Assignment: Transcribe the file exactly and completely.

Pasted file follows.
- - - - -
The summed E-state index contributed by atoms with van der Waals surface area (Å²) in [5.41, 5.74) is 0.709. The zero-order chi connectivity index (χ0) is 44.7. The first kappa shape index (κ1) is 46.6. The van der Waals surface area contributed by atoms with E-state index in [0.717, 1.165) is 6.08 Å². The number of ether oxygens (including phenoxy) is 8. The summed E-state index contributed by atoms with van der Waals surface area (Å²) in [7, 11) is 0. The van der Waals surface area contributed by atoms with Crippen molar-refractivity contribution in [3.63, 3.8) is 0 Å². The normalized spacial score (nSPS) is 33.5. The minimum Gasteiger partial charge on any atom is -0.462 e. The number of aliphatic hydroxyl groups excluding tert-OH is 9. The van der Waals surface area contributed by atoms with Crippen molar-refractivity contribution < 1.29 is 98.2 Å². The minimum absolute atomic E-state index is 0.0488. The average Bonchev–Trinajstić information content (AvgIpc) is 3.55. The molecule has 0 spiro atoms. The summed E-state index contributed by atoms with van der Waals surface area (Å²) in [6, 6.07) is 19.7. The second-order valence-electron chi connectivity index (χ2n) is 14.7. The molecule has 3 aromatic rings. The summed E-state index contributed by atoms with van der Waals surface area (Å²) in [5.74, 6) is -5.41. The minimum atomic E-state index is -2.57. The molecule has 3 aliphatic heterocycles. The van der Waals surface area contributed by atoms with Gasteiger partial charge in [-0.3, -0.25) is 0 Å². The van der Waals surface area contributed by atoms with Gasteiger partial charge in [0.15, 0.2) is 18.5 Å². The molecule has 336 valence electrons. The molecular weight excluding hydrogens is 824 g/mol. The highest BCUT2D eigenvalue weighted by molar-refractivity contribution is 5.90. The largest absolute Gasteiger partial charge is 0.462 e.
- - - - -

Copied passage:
The summed E-state index contributed by atoms with van der Waals surface area (Å²) in [5.41, 5.74) is 0.709. The zero-order chi connectivity index (χ0) is 44.7. The first kappa shape index (κ1) is 46.6. The van der Waals surface area contributed by atoms with E-state index in [0.717, 1.165) is 6.08 Å². The number of ether oxygens (including phenoxy) is 8. The summed E-state index contributed by atoms with van der Waals surface area (Å²) in [7, 11) is 0. The van der Waals surface area contributed by atoms with Crippen molar-refractivity contribution in [3.63, 3.8) is 0 Å². The normalized spacial score (nSPS) is 33.5. The minimum Gasteiger partial charge on any atom is -0.462 e. The number of aliphatic hydroxyl groups excluding tert-OH is 9. The van der Waals surface area contributed by atoms with Crippen molar-refractivity contribution < 1.29 is 98.2 Å². The minimum absolute atomic E-state index is 0.0488. The average Bonchev–Trinajstić information content (AvgIpc) is 3.55. The molecule has 0 spiro atoms. The summed E-state index contributed by atoms with van der Waals surface area (Å²) in [6, 6.07) is 19.7. The second-order valence-electron chi connectivity index (χ2n) is 14.7. The molecule has 3 aromatic rings. The summed E-state index contributed by atoms with van der Waals surface area (Å²) in [5.74, 6) is -5.41. The minimum atomic E-state index is -2.57. The molecule has 3 aliphatic heterocycles. The van der Waals surface area contributed by atoms with Gasteiger partial charge in [-0.3, -0.25) is 0 Å². The van der Waals surface area contributed by atoms with Gasteiger partial charge in [0.15, 0.2) is 18.5 Å². The molecule has 336 valence electrons. The molecular weight excluding hydrogens is 824 g/mol. The highest BCUT2D eigenvalue weighted by molar-refractivity contribution is 5.90. The largest absolute Gasteiger partial charge is 0.462 e.